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Image for article titled How Much Money Do You Really Save By Unplugging Appliances?

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You obviously know that turning off lights and powering down electronics is one way to lower your electricity usage and, as a result, money. But what about leaving your phone on its charger overnight, or leaving your devices plugged in while they are asleep or turned off? Is it really worth unplugging them when not in use?

Many household electronics and appliances continue to consume energy when off or on standby, when in “sleep mode, and when on but not in use. Any energy used when a device isn’t performing its main function is known as standby power, and the supplies that consume are sometimes called “energy vampires.”

The Lawrence Berkeley National Laboratory at the University of California measured standby power consumption of a long list of household devices when on, idle, and off (but still plugged in) and found a huge range. For example, your laptop could pull as little as 0.82 W or as much as 54.8 W when asleep—and a lot more when fully on and charging or even when fully charged.

So what does that translate to, in dollars?

The U.S. Department of Energy estimates the cost of standby power could set the average household back $100 each year, while data from the Natural Resources Defense Council puts the cost around $165 annually.

It’s hard to say exactly how much energy vampires cost you specifically, as power consumption depends on the number of devices you have plugged in, how energy-hungry those devices are in different modes, and your use habits. Plus, electricity costs fluctuate. The Berkeley Lab suggests the following simple calculation to give you a ballpark:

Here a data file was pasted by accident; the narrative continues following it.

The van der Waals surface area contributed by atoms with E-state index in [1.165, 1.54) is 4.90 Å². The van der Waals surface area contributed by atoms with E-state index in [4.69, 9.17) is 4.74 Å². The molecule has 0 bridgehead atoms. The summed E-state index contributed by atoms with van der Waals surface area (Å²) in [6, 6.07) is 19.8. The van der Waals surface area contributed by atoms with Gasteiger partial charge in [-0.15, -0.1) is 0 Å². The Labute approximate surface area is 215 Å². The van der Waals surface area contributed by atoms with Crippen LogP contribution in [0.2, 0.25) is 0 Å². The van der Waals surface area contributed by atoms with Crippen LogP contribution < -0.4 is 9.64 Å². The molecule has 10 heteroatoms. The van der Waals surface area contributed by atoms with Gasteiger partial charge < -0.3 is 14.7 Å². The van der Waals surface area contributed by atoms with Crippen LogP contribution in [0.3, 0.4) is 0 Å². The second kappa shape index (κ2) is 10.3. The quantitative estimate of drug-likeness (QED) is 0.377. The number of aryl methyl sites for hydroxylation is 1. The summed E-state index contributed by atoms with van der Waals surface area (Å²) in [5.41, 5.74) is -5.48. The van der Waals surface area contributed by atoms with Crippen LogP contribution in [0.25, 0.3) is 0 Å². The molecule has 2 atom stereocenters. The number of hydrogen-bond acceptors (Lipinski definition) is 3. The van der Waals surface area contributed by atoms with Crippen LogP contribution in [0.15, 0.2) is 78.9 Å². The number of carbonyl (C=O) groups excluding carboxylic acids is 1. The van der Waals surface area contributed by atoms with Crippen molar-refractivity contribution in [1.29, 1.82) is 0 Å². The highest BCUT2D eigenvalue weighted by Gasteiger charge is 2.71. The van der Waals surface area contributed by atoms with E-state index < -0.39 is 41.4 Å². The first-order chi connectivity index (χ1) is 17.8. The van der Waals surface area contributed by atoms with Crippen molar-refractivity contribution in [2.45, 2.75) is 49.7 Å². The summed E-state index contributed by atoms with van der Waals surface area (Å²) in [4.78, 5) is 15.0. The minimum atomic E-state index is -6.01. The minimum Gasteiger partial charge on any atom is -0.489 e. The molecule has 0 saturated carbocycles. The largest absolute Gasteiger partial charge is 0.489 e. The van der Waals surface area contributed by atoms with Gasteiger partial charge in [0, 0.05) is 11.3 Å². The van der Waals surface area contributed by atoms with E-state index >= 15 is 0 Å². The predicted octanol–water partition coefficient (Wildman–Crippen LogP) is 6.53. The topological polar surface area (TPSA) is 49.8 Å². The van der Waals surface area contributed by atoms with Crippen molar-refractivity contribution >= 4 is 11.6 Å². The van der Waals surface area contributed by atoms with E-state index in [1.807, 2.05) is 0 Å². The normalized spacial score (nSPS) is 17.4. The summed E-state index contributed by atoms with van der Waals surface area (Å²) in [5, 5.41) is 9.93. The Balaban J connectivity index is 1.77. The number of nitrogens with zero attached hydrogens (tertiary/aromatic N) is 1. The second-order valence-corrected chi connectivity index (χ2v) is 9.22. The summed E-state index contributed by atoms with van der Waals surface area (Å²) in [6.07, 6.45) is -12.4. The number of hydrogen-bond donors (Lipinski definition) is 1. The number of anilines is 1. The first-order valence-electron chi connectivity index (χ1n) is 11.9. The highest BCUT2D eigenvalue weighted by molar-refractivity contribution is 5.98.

If a device consistently draws 1 watt for a year, it uses about 9 kWh in that time at a total cost of $1.00. So if your microwave draws an average of 3 watts when idle, that’s 27 kWh per year, or $3.00.

That doesn’t seem like much, but if you add up all of your devices that stay plugged in when not in use—the NRDC estimates that’s as many as 65—you can see how that $100 gets spent. Consumer electronics, like computers, game consoles, and TVs account for more than half of always-on power consumption.

How to save money on standby power

You may be wondering: Should I walk through my house each night (or before leaving for work) to unplug my toaster oven, microwave, coffee maker, TV, etc.?

Not necessarily.

The obvious thing to do is unplug electronics and appliances that aren’t in use or are fully charged. Note that you should not be unplugging and replugging devices that you use frequently (as in, daily or multiple time a day). Not only is this a pain, it could cause damage to the plugs, wires, and outlets over time. But if you have countertop kitchen appliances that you don’t need often, or a guest bedroom TV or a printer that rarely sees use, go ahead and unplug.

Similarly, take a lap around your home and look for devices that are plugged in but no longer in frequent use: lamps, stereos, phones, etc. Another strategy is to plug multiple electronics into a power strip that you can switch on and off as needed; this works well with computers or A/V devices that you use together.

[CNET]

  



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